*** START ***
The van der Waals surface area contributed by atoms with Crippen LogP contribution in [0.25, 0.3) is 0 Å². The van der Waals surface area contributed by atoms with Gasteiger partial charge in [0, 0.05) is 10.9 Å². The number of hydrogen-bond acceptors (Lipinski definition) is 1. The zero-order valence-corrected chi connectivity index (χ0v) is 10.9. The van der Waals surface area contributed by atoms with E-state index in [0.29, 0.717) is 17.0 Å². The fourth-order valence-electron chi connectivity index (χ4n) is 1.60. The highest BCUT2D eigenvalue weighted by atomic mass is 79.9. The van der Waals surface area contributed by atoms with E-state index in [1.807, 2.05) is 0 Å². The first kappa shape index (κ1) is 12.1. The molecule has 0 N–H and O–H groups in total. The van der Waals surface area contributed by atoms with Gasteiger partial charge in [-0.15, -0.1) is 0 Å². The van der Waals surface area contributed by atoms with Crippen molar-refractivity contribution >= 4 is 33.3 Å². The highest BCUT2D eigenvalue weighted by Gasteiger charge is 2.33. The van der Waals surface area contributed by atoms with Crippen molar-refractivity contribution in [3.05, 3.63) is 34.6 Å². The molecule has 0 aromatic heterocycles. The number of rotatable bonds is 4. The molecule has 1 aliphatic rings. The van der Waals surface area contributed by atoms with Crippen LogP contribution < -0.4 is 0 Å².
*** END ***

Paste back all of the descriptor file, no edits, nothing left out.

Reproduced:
The van der Waals surface area contributed by atoms with Crippen LogP contribution in [0.25, 0.3) is 0 Å². The van der Waals surface area contributed by atoms with Gasteiger partial charge in [0, 0.05) is 10.9 Å². The number of hydrogen-bond acceptors (Lipinski definition) is 1. The zero-order valence-corrected chi connectivity index (χ0v) is 10.9. The van der Waals surface area contributed by atoms with E-state index in [0.29, 0.717) is 17.0 Å². The fourth-order valence-electron chi connectivity index (χ4n) is 1.60. The highest BCUT2D eigenvalue weighted by atomic mass is 79.9. The van der Waals surface area contributed by atoms with E-state index in [1.807, 2.05) is 0 Å². The first kappa shape index (κ1) is 12.1. The molecule has 0 N–H and O–H groups in total. The van der Waals surface area contributed by atoms with Gasteiger partial charge in [-0.15, -0.1) is 0 Å². The van der Waals surface area contributed by atoms with Crippen molar-refractivity contribution >= 4 is 33.3 Å². The highest BCUT2D eigenvalue weighted by Gasteiger charge is 2.33. The van der Waals surface area contributed by atoms with Crippen molar-refractivity contribution in [3.05, 3.63) is 34.6 Å². The molecule has 0 aromatic heterocycles. The number of rotatable bonds is 4. The molecule has 1 aliphatic rings. The van der Waals surface area contributed by atoms with Crippen LogP contribution < -0.4 is 0 Å².